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Platform Engineering in 2024, Industry Trends and Emerging Focus (An holistic proposal for Internal Developer Platforms named Platform Engineering ++)

In this blog post, I’ll explore Platform Engineering, covering its diverse interpretations and implementations across organizations.

I’m trying to answer to the following question: “Should Internal Developer Platforms be limited to self-service infrastructure provisioning and application deployment?”

Organizations approach Platform Engineering in different ways:

  • Some build self-service tools for infrastructure provisioning, giving developers autonomy over infrastructure management.
  • Others focus on enhancing the developer experience, simplifying coding and deployment.
  • Some adopt a marketplace-centric approach, creating a repository of reusable components like containers, data, and APIs.

While current Platform Engineering practices effectively address many aspects of simplifying people’s lives, there are other areas that require attention. Data, ML, API, Security, Privacy, and others are crucial for a better Software Product Lifecycle. It is essential to consider whether these teams can benefit from the existing Platform Engineering practices.

By expanding the focus beyond a singular aspect, we can ensure a comprehensive and enhanced experience for all users.

I believe that Platform Engineering should encompass the entire end-to-end value chain to deliver products and applications to end users effectively. Often, Platform Engineering is “solely” associated with Infrastructure and DevOps simplification, with the primary goal of providing a self-service platform for developers.

By envisioning this, we run the risk of creating new barriers between Platform Engineers and Developers, similar to the barriers that existed in the past between IT Operations and Developers. Furthermore, we now have Data, ML, API, and other engineers to consider.

In my opinion, expanding Platform Engineering and its tools to encompass the entire spectrum of Digital Applications is a worthwhile endeavor also for not typical aspects of what is usually called platform.

For example we can consider parts of a Platform also:

  • a Design System reusable by several teams;
  • a repository of libraries;
  • a metadata catalog;
  • the teams working agreements;
  • a set of guardrails for ensuring legal and compliance requirements;
  • a set of standards that application should follow.

I suggest calling this expansion Platform Engineering ++. The core elements, Infrastructure and DevOps plus Data/ML Engineering and plus Software Composability (API, Events, Micro Frontend, Libraries and all aspects of a Software Application that can be reusable and evolved with an Inner Source approach).

I believe this will lead to a more comprehensive and effective approach to application development and management. I will provide further justification for this position in the following paragraphs.

Introduction to Platforms, a metaphor

Like a library where people bring books to share and people borrow books to read, Platforms are a place where people share resources. In the digital realm, platforms serve as virtual libraries, enabling individuals to share and access a diverse range of resources.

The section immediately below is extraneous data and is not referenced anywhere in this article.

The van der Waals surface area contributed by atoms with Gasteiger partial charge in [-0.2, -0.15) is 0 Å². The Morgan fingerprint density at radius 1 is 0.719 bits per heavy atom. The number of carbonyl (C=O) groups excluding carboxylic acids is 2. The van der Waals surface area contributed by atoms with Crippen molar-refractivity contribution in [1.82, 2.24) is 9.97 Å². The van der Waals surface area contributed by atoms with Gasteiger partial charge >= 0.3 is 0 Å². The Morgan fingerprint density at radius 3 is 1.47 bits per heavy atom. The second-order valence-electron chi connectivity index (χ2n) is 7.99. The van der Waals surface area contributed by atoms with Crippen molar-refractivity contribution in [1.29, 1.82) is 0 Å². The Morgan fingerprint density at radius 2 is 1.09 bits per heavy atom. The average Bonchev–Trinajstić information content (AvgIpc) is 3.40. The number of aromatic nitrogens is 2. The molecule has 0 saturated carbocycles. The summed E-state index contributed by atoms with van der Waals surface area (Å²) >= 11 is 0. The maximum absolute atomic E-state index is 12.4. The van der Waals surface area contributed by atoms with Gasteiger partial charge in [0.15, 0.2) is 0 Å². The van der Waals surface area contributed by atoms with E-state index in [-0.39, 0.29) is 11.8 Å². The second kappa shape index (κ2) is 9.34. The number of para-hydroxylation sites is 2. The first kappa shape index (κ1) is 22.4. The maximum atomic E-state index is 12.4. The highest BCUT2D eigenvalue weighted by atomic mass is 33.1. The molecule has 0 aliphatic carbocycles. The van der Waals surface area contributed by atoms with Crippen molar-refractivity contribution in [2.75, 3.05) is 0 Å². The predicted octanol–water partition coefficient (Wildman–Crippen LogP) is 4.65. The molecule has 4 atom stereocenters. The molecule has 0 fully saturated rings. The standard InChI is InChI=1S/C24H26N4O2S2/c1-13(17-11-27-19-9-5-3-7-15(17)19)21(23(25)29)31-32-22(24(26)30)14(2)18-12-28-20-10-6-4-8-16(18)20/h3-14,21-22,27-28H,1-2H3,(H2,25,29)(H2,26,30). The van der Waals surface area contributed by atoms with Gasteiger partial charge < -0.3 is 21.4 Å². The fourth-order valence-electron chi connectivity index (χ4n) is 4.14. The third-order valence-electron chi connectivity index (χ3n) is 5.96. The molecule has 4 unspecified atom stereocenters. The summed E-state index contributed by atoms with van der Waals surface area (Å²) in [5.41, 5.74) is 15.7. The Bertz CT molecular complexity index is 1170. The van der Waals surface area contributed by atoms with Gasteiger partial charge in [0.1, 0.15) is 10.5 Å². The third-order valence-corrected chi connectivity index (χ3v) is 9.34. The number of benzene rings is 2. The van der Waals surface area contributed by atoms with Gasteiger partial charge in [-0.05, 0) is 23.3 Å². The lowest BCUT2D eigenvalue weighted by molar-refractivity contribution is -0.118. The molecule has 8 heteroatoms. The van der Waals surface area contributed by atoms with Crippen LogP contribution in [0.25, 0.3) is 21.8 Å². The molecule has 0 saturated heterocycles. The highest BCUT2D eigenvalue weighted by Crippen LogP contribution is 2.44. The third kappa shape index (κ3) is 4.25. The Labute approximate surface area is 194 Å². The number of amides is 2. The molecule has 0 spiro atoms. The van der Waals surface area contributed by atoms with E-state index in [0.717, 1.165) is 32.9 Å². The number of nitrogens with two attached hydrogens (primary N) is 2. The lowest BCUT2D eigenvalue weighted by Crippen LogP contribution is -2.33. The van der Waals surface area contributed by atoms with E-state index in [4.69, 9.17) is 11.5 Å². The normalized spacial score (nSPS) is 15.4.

Library Platform Metaphor

You can represent a Library as a Platform where Assets are provided in the form of Books, Video, Papers and more. The Library offers Capabilities like Catalog Collections, Reading Rooms, Cafes and people can use those capabilities thanks to a Research Assistant, a Website, a Subscription Service. Librarians keep everything working and well organized providing a self service experience to users that can be private people, schools, and other groups.

Library users are not only readers, but also potential writers. They may draw inspiration, gather facts, and formulate thesis from other books they find in the library, which they can use to create new works.

Internal Developer Platforms

In this analogy, we can liken Librarians to Platform Engineers. Their primary objective is to make sure that users of the platform receive top-notch services and have a delightful experience while interacting with it. In the realm of metaphors, books can be likened to various resources and tools (just some examples):

  • A kubernetes cluster with all necessary software and configurations.
  • A crossplane CRD to create an infrastructure resource.
  • A kafka topic used for data streaming.
  • A data product available for consumption.
  • A software library designed for logging in the correct format, including the traceId.
  • A web component library to compose in a micro frontend.
  • An API for initiating payments through a digital payment provider.
  • A complete application accessible to end users.

The facilities of a library can be (just some examples):

  • A service catalog where all consumable and composable resources are listed.
  • A self-service UI to create a new software element (infrastructure, application or other).
  • A command line interface to view live logs in production.
  • A monitoring system to see microservice metrics.
  • A set of scorecards to gather information about team metrics.